What does the rising interest rate mean for gold investors ahead of the festive season? – Blue Barrows

Globally, gold prices are languishing near a two-and-a-half-year low, weighed down by a rapid rise in global interest rates and a surging US dollar.

The benchmark London gold has corrected by about 20 per cent from its March high when the Russian-Ukraine tensions shot up gold prices to near record peaks. Meanwhile, domestic prices are somewhat in check from a steeper fall due to the feeble Indian rupee and steady physical demand.

Gold started losing its glitter since central banks started hiking rates. Central banks across the globe had reduced rates earlier to support economic activities, which were adversely affected during the pandemic. But now, many central banks are on the path of hiking rates to fight against higher inflation.

Increased interest rates adversely affect gold as it is an interest-free investment.

A strong US greenback, hovering at a two-decade high, also weighed the sentiment of the yellow metal. The recent increase in interest rates and high inflation skyrocketed the US currency.

The US dollar has started appreciating against other currencies since mid-2021, but the most rapid rate of the increase happened since the Russian inversion over Ukraine. The dollar-denominated gold becomes cheaper when the US dollar strengthens.

The extremely strong dollar devalued the Indian rupee, but it gives strength to domestic gold prices. The rupee weakened to an all-time low of Rs 81.25 last week, followed by the Federal Reserve’s big rate hike. Since a large chunk of our gold demand is met through imports, a weak domestic currency increases the landed cost of the commodity, causing a price rise.

The upcoming festive and wedding season is expected to bring some of the shine back to domestic gold. Buying gold is considered auspicious during key Indian festivals like Dussehra and Diwali that fall in the coming months. Gold jewellery demand is also expected to rise over the winter wedding season, a traditional time for gifting gold.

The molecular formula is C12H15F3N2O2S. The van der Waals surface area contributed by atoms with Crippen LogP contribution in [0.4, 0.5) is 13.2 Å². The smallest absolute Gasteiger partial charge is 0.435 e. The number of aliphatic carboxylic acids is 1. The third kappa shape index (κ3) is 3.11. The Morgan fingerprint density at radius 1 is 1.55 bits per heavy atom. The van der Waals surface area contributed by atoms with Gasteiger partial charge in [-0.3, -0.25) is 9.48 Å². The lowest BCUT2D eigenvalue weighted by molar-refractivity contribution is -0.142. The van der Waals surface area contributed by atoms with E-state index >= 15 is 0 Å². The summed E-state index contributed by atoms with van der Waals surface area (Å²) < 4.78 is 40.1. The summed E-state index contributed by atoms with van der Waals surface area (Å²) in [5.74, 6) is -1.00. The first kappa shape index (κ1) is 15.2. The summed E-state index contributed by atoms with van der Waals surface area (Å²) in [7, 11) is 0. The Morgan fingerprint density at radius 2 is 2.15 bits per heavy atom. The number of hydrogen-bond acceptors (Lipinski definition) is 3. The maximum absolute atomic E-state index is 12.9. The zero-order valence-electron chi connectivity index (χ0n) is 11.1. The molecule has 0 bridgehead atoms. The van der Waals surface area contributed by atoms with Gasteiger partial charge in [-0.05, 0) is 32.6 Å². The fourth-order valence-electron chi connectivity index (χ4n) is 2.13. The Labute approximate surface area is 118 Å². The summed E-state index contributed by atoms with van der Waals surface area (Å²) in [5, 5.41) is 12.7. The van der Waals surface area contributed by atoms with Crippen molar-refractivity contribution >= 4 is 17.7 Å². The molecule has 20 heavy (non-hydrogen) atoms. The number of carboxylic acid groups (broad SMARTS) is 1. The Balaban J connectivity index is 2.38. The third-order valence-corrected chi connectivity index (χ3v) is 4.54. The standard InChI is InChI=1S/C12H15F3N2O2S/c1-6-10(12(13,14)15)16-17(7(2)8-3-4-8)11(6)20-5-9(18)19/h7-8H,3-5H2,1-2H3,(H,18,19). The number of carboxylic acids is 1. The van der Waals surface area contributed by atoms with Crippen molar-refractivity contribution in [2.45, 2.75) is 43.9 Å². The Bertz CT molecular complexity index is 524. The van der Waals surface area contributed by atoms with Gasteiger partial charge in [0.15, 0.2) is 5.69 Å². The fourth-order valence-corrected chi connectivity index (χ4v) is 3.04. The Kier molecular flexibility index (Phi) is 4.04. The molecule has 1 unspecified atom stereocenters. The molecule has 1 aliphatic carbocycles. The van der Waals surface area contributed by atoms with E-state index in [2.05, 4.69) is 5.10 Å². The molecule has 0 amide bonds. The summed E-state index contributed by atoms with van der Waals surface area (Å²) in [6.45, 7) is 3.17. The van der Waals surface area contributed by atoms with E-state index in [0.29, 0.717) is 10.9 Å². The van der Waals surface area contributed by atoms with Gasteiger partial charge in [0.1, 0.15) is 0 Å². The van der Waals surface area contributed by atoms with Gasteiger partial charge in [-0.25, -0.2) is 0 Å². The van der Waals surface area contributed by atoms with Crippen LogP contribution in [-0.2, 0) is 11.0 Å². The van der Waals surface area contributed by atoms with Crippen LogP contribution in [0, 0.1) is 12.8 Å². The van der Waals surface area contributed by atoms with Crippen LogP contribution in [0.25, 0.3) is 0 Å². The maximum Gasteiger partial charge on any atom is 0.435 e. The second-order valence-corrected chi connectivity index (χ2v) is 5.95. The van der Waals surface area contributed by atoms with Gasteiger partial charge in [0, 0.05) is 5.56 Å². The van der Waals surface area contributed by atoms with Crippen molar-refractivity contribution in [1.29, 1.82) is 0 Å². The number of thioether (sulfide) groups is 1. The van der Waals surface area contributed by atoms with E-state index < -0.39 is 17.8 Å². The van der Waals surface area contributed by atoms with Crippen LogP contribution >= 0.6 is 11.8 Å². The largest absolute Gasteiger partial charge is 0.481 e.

However, there are still concerns that the demand may suffer due to erratic monsoons and inflationary pressures. Uneven monsoons may hurt farmers’ income, reducing the purchasing power of the biggest buyer of gold in the country.

A tax increase may also hit the appetite for the precious metal in India, the world’s second-largest consumer. Earlier, an increase in demand and rising imports forced the government to raise the import tax on gold to tackle the country’s widening trade gap.

India is the second-largest consumer of gold, and its average annual demand is about 800-850 tonnes. Almost 80% of the gold is used for jewellery, and the rest is in the form of gold coins and other industrial uses.

Indian prices are trading higher against overseas prices due to the weak rupee, government policies, and local demand. In the domestic future’s platform, it has been broadly trading within the Rs 55,500-Rs 47,300 levels throughout the year. However, despite its high volatility, the metal managed to gain about 4 per cent this year.

Gold in the overseas market continues to be choppy with negative bias. More rate hike expectations from central banks and a strong dollar may weigh on the outlook of the commodity. Immediate support for London spot gold is placed at $1,600 an ounce, a break from which may lead to liquidation pressure in the near future.

Meanwhile, although there may be significant price corrections in the short-term, domestic gold is likely to perform well in the long term. A weak domestic currency and prospects of high demand may offer firm support to prices.

Hareesh V is Head of Commodities at